- Lost Mine Trail. Moderate (4.8 mi / 7.7 km round-trip). Constructed by the Civilian Conservation Corps in the 1930s and called "possibly the premier dayhike in the Chisos" by the park, the Lost Mine Trail trail climbs along ridges and switchbacks part-way up Lost Mine Peak, offering spectacular views of the surrounding mountains, canyons, and desert along the way. The first 1/3 of the hike may seem a bit grueling to average hikers, but stick with it at least that far to enjoy the first of the great views — or you can turn around about this point to make it a good short hike. The trail becomes rougher as you near the final portions and eventually even requires a bit of rock scrambling — but those who proceed are rewarded with the highest and greatest views. The trail-head is on a marked pull-off on the road towards the Chisos Mountain Lodge; parking can fill up even when the park is only moderately busy, so arrive early to beat the crowds.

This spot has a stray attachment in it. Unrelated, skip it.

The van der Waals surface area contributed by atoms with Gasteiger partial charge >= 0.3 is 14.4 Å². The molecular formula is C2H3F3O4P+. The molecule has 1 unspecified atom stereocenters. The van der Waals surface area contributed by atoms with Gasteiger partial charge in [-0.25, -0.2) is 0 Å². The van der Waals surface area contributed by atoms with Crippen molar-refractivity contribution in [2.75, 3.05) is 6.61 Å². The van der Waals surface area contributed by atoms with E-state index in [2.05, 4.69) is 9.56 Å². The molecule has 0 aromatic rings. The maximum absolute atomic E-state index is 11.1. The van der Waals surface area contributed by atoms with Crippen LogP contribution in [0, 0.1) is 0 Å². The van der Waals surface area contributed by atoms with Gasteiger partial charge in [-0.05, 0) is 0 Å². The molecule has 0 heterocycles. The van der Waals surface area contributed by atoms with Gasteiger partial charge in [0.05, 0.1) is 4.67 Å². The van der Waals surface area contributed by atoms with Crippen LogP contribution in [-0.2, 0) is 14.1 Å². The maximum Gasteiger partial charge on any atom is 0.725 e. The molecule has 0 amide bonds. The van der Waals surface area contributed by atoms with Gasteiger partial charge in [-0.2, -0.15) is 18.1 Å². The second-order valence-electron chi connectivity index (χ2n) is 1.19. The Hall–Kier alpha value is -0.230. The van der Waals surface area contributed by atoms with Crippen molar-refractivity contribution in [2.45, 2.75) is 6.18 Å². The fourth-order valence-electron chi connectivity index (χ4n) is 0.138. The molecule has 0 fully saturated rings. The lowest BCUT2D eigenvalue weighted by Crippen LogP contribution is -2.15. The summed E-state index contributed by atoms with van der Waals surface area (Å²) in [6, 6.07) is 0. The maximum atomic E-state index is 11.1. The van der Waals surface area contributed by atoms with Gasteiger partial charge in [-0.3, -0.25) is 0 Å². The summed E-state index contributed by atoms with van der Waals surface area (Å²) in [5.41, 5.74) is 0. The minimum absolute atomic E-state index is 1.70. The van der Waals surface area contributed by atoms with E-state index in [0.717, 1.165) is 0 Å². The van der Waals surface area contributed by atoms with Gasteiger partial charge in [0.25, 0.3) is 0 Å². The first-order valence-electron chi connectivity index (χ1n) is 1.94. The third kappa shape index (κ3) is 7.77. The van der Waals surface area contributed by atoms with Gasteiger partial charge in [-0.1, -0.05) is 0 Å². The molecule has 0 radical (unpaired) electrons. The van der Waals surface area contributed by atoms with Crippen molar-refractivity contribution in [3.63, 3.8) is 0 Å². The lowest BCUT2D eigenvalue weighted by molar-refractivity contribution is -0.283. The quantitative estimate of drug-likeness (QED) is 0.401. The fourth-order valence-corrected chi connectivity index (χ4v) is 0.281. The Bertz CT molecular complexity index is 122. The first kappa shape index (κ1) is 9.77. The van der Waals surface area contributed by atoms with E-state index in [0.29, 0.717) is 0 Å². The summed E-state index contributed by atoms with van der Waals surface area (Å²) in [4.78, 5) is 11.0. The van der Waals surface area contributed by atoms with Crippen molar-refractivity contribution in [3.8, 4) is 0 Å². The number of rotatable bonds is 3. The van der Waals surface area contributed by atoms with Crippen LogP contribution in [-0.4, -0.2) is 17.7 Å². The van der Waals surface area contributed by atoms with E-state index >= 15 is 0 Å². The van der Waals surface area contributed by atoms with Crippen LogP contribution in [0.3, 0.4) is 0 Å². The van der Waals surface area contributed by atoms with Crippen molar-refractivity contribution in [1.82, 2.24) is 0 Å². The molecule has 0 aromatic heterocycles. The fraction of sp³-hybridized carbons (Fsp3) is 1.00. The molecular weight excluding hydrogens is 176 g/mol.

- Emory Peak Trail. Strenuous (9.0 mi / 14.5 km round-trip). Leads to the highest point in Big Bend National Park with (of course) spectacular views as your reward. The trail-head begins at the Chisos Basin Trail-head (somewhat behind some motel units, facing south) — from there, take the Pinnacle Trails up 3.5 mi (5.6 km), at which point you'll see the side trail to Emory Peak. The last part requires a rock-scramble up a steep wall, but is well worth it — you've come this far, haven't you?